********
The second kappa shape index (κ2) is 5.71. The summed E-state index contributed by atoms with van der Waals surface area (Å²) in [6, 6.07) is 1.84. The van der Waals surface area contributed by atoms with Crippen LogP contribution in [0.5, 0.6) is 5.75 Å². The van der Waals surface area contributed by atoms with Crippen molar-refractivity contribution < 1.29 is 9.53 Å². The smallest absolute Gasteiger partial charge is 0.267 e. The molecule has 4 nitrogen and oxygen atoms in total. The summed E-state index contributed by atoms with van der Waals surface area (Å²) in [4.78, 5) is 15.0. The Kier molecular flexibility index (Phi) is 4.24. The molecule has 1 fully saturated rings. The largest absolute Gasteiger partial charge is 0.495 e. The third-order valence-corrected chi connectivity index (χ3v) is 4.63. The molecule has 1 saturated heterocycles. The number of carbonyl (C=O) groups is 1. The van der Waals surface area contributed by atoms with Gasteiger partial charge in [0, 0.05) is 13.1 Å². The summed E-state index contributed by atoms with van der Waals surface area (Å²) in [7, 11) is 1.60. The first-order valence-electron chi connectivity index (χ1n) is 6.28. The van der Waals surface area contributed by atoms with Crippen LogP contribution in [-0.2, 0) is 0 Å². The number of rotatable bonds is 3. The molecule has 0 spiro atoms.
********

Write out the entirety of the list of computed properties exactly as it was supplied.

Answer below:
The second kappa shape index (κ2) is 5.71. The summed E-state index contributed by atoms with van der Waals surface area (Å²) in [6, 6.07) is 1.84. The van der Waals surface area contributed by atoms with Crippen LogP contribution in [0.5, 0.6) is 5.75 Å². The van der Waals surface area contributed by atoms with Crippen molar-refractivity contribution < 1.29 is 9.53 Å². The smallest absolute Gasteiger partial charge is 0.267 e. The molecule has 4 nitrogen and oxygen atoms in total. The summed E-state index contributed by atoms with van der Waals surface area (Å²) in [4.78, 5) is 15.0. The Kier molecular flexibility index (Phi) is 4.24. The molecule has 1 fully saturated rings. The largest absolute Gasteiger partial charge is 0.495 e. The third-order valence-corrected chi connectivity index (χ3v) is 4.63. The molecule has 1 saturated heterocycles. The number of carbonyl (C=O) groups is 1. The van der Waals surface area contributed by atoms with Gasteiger partial charge in [0, 0.05) is 13.1 Å². The summed E-state index contributed by atoms with van der Waals surface area (Å²) in [7, 11) is 1.60. The first-order valence-electron chi connectivity index (χ1n) is 6.28. The van der Waals surface area contributed by atoms with Crippen LogP contribution in [-0.2, 0) is 0 Å². The number of rotatable bonds is 3. The molecule has 0 spiro atoms.